1. How can cultivators produce more consistent plants?
Consistency comes down to three pillars of plant development—yield, morphology and chemical consistency. Chemical consistency is the most challenging but also the most crucial for many cannabis growers. People don’t necessarily want to consume plants with the highest THC concentrations, for example. Some may want a product with a more diverse terpene profile instead.
If growers want to achieve specific production objectives, there are ways of getting there by manipulating and utilizing different aspects of the environment. Understanding the pillars and overall cultivation goals will impact how a grower builds their entire environment, but particularly how they determine their lighting strategy.
2. How can growers optimize their lighting strategy to yield more consistent plants or even specific chemical profiles?
Optimizing metabolic pathways with light is critically important to cannabinoid profiles (or potency). Plant chemical profiles are complicated, and by manipulating light quality, we can explore how to drive entire metabolic pathways one direction or another to optimize overall chemical profiles.
Cannabinoids and terpenes are chemically similar. The cannabinoids and terpenes relevant to recreational and medical markets share a common precursor, which is geranyl pyrophosphate or GPP. With GPP, you can make monoterpenes, producing other elements like linalool, beta-pinene, etc. Ultimately, there are many intermediate steps between the initial GPP precursor and synthesizing various terpenes and cannabinoids. Evidence suggests that we can adjust the plant’s preference for driving these different pathways by using different light qualities.
3. Can you share an example of how you’ve changed the lighting environment to draw out a specific, highly desired cannabinoid or terpene?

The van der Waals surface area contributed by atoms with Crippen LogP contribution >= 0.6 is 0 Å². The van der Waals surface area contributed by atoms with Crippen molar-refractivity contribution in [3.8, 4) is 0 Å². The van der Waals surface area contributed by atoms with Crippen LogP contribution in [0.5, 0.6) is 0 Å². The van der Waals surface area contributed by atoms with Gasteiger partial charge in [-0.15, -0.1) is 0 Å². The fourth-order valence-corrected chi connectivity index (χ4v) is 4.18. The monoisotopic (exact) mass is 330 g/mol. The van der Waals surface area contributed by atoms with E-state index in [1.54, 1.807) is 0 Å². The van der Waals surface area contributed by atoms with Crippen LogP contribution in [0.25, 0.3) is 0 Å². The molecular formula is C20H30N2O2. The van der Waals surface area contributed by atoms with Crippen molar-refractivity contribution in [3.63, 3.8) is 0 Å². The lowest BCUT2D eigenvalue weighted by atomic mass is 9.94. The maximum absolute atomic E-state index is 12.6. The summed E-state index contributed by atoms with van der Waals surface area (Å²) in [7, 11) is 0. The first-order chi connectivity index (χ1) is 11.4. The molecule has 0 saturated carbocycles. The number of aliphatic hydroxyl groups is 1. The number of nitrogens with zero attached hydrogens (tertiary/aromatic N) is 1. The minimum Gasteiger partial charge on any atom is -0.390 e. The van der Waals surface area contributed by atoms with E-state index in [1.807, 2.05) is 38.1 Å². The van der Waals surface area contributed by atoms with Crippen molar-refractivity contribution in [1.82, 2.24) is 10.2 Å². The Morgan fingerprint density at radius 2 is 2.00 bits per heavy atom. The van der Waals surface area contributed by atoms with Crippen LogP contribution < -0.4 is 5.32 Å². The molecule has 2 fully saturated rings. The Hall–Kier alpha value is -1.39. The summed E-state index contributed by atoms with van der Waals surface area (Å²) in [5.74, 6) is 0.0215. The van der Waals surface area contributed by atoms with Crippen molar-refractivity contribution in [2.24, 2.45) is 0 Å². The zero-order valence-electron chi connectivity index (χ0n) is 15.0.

We’ve performed a study where we manipulated the red to far red light ratio—far red is just a slightly longer wavelength than red light—and observed the ratios of alpha-pinene, beta-pinene and linalool shift. If you give the plant more far red, it’s like the plant sees a stop sign for that biochemical pathway. When it starts to make alpha- and beta-pinene, it doesn’t make anything past that. If we go the other way, and we apply a little bit more red instead of far red, it will drive that synthesis to its end point a little bit more rapidly, so alpha- and beta-pinene might go down but linalool might go up.
4. Why is this important?
It is becoming increasingly clear for both cannabinoid and terpene consistency that shaping the environment by tailoring lighting solutions and light spectrum can achieve a very specific chemical profile. Cultivators will be able to grow a plant with a consistent experience or could even push the boundaries of a cultivar. At Fluence, we’re not going to tell people what the right chemical profile is. However, when conclusive findings come out that say, to treat epilepsy, for instance, you need a certain amount of linalool or myrcene, that’s when [cultivators] are going to come to us and say, “How do we do that?” As our understanding of the interaction between light quality and plant development continues to evolve, we are excited to answer that question and more through our groundbreaking research.